A PLAN for two unitary councils in Somerset has been supported by one of the current authorities.

At a virtual meeting of the full council on Thursday (September 10), Mendip District Council (MDC) discussed the rival business cases outlining potential futures for local government in Somerset.

The One Somerset plan focuses on creating a single unitary authority for the county, whereas Stronger Somerset looks to create two councils.

Both options would see the current five councils - Somerset County Council and the four district councils - abolished.

And councillors on MDC voted in support of the Stronger Somerset plan, with 33 council members in favour and eight against.

Outlining the Stronger Somerset case was Councillor Ros Wyke, leader of MDC.

She said: “Our bid is not reorganisation, instead, it is reform of local government.

“We believe these two unitaries will be able to better serve our communities. New organisations with new boundaries, new ways of working and a new culture.

“Somerset faces two demanding challenges: 25 per cent of children live in poverty and we have a growing elderly population who need support and much of that, as we found out during Covid, is not being addressed.

“I am focusing on these two services because they make up 65 to 70 per cent of the county’s budget and what is worse, they are unpredictable.

“We’re proposing a children’s trust, a total reset of services to address prevention and improve care, and also reduce costs.

“We plan to invest upfront in prevention initiatives for social care.

“Our bid is more than just efficiency and cuts, it provides the means that we have responsible and effective services with sustainable savings.

"It is a very, very robust bid and something we should all stand behind and support.

"And without a doubt, I recommend the stronger Somerset BID to the council.”

However, not all councillors were on board with the Stronger Somerset business case.

Many were worried about the lack of concern for the ongoing issues in the UK; Brexit, Covid-19 and the environmental crisis.

“We have Brexit, we have post-Covid and a host of inadequacies in Somerset, but I am a wee bit concerned we might be singing to the Conservative Government's tune,” said Cllr Garfield Kennedy.

“The elephant in the room is climate change which cannot be done without substantial investment.

“We’re never going to deliver a future that is going to be decent for our grandchildren. We might not even deliver a future for our grandchildren. I am really concerned about that.

“We are facing the biggest challenges of our generations and yet we’re saying we can do it cheaper and better. And I am sorry, I am sceptical.”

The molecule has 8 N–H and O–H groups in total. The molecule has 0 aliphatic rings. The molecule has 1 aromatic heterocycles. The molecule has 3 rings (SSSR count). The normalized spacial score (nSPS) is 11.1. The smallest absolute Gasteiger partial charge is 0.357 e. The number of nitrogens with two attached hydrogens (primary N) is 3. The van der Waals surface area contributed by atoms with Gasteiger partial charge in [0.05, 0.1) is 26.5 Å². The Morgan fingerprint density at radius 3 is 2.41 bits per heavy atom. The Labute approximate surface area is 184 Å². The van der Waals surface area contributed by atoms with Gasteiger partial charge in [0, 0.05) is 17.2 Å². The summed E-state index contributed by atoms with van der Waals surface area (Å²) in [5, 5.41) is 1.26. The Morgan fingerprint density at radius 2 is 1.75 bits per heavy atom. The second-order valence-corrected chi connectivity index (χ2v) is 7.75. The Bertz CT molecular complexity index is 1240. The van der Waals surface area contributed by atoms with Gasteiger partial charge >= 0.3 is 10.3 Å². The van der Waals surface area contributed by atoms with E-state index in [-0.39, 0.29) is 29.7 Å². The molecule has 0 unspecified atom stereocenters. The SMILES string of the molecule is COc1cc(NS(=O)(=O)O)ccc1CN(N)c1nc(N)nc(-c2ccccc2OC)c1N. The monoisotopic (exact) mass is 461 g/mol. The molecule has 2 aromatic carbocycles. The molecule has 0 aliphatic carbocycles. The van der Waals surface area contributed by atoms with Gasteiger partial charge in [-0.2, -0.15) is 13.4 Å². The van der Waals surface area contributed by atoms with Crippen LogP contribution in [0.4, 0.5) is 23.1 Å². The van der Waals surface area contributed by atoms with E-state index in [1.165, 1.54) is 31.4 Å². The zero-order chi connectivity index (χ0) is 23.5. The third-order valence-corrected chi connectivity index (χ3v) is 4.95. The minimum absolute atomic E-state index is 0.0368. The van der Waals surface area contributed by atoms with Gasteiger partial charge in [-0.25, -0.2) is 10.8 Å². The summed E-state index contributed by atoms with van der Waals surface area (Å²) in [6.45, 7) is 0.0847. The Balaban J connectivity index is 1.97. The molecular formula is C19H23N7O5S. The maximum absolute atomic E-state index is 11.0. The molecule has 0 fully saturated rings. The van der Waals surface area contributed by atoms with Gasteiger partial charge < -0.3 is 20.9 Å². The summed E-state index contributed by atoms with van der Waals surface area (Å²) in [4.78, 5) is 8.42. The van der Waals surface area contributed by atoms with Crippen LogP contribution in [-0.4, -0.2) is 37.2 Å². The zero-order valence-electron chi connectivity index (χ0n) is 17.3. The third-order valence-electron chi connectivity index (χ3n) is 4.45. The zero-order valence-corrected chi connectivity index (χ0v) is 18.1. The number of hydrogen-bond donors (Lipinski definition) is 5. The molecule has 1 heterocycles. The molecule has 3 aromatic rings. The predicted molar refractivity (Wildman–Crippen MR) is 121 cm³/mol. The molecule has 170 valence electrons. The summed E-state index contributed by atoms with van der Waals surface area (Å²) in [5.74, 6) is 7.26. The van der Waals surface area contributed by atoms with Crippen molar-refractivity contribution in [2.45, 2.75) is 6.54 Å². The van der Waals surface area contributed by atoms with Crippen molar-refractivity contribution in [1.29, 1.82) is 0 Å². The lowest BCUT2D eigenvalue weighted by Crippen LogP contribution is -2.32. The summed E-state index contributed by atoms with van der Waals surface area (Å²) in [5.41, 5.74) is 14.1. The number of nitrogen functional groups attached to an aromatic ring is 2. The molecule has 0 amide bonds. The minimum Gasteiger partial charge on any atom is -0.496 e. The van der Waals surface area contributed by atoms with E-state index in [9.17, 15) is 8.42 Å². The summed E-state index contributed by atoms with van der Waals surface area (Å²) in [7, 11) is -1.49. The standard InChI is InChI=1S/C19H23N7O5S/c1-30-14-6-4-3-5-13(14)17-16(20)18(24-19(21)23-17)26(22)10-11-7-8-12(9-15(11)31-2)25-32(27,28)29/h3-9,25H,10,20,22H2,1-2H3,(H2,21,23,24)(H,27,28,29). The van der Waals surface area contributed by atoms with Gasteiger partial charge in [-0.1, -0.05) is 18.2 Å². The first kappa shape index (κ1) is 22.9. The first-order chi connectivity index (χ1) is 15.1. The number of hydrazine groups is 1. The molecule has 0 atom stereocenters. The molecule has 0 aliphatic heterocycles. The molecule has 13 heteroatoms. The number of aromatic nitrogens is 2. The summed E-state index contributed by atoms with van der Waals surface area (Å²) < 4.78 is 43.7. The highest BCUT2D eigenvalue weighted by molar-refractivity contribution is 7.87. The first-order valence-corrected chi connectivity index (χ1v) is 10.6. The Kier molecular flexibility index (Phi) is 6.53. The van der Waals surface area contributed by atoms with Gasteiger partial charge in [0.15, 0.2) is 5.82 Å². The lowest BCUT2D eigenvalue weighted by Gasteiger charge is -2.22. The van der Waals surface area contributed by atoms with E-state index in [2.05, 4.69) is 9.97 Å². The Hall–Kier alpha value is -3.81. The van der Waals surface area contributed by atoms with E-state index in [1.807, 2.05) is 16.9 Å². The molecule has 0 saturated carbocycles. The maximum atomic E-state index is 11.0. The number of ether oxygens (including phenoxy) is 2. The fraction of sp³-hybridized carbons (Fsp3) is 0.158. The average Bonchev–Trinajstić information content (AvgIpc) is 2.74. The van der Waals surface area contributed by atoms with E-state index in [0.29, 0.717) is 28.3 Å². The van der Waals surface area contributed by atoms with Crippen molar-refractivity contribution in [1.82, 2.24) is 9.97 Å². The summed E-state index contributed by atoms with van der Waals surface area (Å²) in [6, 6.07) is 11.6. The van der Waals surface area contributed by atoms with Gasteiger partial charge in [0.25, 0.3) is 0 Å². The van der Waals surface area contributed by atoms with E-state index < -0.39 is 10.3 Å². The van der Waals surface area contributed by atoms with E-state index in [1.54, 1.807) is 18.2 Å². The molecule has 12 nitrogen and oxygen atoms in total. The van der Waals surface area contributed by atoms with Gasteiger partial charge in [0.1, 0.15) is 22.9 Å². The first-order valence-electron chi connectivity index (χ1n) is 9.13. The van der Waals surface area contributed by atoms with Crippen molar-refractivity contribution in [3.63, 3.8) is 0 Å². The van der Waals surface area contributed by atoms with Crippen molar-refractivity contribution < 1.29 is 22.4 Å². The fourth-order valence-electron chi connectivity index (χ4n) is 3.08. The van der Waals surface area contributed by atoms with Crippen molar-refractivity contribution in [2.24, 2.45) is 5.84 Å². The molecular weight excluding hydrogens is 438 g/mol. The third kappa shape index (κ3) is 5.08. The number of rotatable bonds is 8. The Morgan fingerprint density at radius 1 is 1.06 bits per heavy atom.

Cllr Lindsay MacDougall added: “The Stronger Somerset economic/business angle is not ambitious enough on green objectives; we cannot carry on 'business as usual'.

“It is of concern that we are seemingly expected to approve of a move that is designed to save money. Surely we need to stop putting the profit/ financial motive as top of our priorities and allow people/ environmental concerns at least an equal footing?”

But some councillors were happy with the proposals as long as there will be transparency and trust during the process.

“I think the Stronger Somerset option does create opportunities and challenges,” said Cllr John Clarke.

“This is an opportunity to reinvent local government and to engage in a meaningful way with our communities. It is about giving them a voice.

“The challenges I would see is that there has to be absolute transparency, we have to establish something that I believe is lacking in our democratic processes and that is trust.

“And if we can achieve that trust and the confidence, then the opportunities are greater.”

The councillors who voted in favour were: Rob Ayres, Alison Barkshire, Adam Boyden, Joshua Burr, Simon Carswell, John Clarke, Shane Collins, Nick Cottle, John Cousins, Michael Dunk, Drew Gardner, Michael Gay, Peter Goater, Francis Hayden, Edric Hobbs, Damon Hooton, Chris Inchley, Helen Kay, Garfield Kennedy, Liz Leyshon, Barbi Lund, Lindsay Macdougall, Matt Martin, Barry O’Leary, Sam Phripp, Richard Pinnock, Janine Nash, Tom Ronan, Heather Shearer, Helen Sprawson-White, Lois Rogers, Lucy Taylor-Hood and Ros Wyke.

The councillors who voted against were: Eve Berry, Shannon Brooke, John Greenhalgh, Philip Ham, Tom Killen, Terry Napper, Mike Pullin and Nigel Woollcombe-Adams.

To find out more about Stronger Somerset visit strongersomerset.co.uk and for more on One Somerset, visit onesomerset.org.uk.